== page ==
I will be advising him and his team on their strategy in government in a context where the party he leads, the Liberal Democrats, are the smaller partner in a coalition government with the Conservative Party.
6. Would you help any government with its strategy? Why?
Absolutely not. I will only ever work for politicians or parties with which I share a political philosophy and a sense of purpose.
7. Although you are not working for the Liberal Democrats, rather the Deputy Prime Minister, you will need to take his party’s strategy into account, what are the similarities between the Democratic Alliance and the Liberal Democrats?
Both the DA and the LibDems are liberal parties promoting the idea of substantive freedom, by which I mean the kind of freedom that gives every person the right, space and opportunity to fulfill their potential in life. What differs, obviously, is the context in which each party operates. Britain is a developed country with a long history of a British brand of liberalism that goes back in the modern era to John Lock’s Second Treatise on Government. Historically, the great divides in British society are class and geography. South Africa by contrast is a developing country with a history of traditional African social systems, colonialism and Apartheid, caught, in the 20th century, between competing Afrikaner and African nationalisms. In Britain, the traditional ideological competitors of liberalism are conservatism and socialism, while in South Africa, the primary challenge of liberalism is to convince citizens that it offers a better path to the good life than nationalism.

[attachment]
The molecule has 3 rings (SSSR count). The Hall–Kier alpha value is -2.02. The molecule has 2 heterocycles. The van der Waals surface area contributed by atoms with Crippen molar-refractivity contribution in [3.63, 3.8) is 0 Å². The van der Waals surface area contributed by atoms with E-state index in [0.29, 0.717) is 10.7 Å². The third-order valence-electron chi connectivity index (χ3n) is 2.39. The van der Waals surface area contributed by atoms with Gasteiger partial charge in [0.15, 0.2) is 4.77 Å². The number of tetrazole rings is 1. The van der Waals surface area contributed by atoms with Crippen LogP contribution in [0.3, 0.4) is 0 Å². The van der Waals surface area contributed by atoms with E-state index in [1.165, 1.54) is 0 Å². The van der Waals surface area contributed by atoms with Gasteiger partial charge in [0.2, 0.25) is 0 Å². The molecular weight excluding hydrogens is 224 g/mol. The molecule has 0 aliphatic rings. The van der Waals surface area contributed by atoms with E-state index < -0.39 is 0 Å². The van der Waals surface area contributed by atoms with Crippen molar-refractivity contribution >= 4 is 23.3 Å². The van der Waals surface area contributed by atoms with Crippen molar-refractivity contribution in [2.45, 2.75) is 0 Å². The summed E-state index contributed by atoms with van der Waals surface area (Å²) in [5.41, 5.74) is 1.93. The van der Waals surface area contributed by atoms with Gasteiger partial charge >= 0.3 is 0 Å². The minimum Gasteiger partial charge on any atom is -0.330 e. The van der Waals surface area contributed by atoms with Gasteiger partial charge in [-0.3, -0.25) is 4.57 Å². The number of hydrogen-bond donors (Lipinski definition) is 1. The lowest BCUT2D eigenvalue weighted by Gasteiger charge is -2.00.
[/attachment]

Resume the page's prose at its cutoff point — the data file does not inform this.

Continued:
8. Are there any differences? What?
9. Both the Democratic Alliance (2014) and the Liberal Democrats (2015) are working towards a general election. Is a party’s strategy particular to the next election it faces or does it supersede elections?
The ultimate aim of a liberal party is to make the society in which it operates more liberal. Winning elections, then, are a means to an end, not an end in themselves. In other words, a party needs a strategy to achieve a particular vote target in an election (the aim can’t always realistically be to win an outright majority, depending on circumstances), but achieving that vote target is only one milestone along the path to the ultimate goal of the party, which is to win power and use it to create conditions for a more free society.
10. In 2000 you told the Sunday Independent the key for any political party is “not to over-promise”. But at the same time, any party has to promise something, or risk offering no vision at all. What do you think of that insight with regards to South African politics in 2012?
Well, it is absolutely critical to make a promise, or put differently, to make it clear to voters what they will get in return for their votes. But in order actually to win their votes, the offer must be credible, otherwise they will not trust you enough to vote for you and will turn rather to another party they believe will actually deliver something they want. The ANC in 1994 made a promise that, in hindsight, was a classic case of over-promising. Many South Africans do not believe the ANC has delivered on its promise of “A better life for all”. The ANC is, and will continue to pay an electoral price for that failure. The lesson for the DA, however, is not to become smug or complacent, but to make sure it builds an organisation that will stay true to its purpose and deliver on its promises.